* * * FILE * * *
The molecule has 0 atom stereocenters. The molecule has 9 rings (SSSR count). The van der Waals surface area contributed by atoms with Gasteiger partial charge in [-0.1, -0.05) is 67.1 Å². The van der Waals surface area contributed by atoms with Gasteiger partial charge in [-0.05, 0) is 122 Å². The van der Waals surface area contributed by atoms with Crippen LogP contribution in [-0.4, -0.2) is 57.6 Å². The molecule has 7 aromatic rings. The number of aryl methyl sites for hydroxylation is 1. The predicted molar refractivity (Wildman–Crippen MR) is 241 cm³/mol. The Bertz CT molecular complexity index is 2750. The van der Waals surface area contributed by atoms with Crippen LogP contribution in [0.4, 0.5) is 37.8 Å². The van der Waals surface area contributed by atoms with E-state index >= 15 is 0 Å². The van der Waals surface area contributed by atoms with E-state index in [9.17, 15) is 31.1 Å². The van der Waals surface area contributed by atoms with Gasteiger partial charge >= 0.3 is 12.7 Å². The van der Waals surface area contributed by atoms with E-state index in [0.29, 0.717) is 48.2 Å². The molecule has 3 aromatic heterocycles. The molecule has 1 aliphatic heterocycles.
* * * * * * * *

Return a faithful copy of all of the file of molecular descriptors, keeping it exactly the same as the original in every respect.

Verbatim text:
The molecule has 0 atom stereocenters. The molecule has 9 rings (SSSR count). The van der Waals surface area contributed by atoms with Gasteiger partial charge in [-0.1, -0.05) is 67.1 Å². The van der Waals surface area contributed by atoms with Gasteiger partial charge in [-0.05, 0) is 122 Å². The van der Waals surface area contributed by atoms with Crippen LogP contribution in [-0.4, -0.2) is 57.6 Å². The molecule has 7 aromatic rings. The number of aryl methyl sites for hydroxylation is 1. The predicted molar refractivity (Wildman–Crippen MR) is 241 cm³/mol. The Bertz CT molecular complexity index is 2750. The van der Waals surface area contributed by atoms with Crippen LogP contribution in [0.4, 0.5) is 37.8 Å². The van der Waals surface area contributed by atoms with E-state index >= 15 is 0 Å². The van der Waals surface area contributed by atoms with E-state index in [9.17, 15) is 31.1 Å². The van der Waals surface area contributed by atoms with Gasteiger partial charge >= 0.3 is 12.7 Å². The van der Waals surface area contributed by atoms with E-state index in [0.29, 0.717) is 48.2 Å². The molecule has 3 aromatic heterocycles. The molecule has 1 aliphatic heterocycles.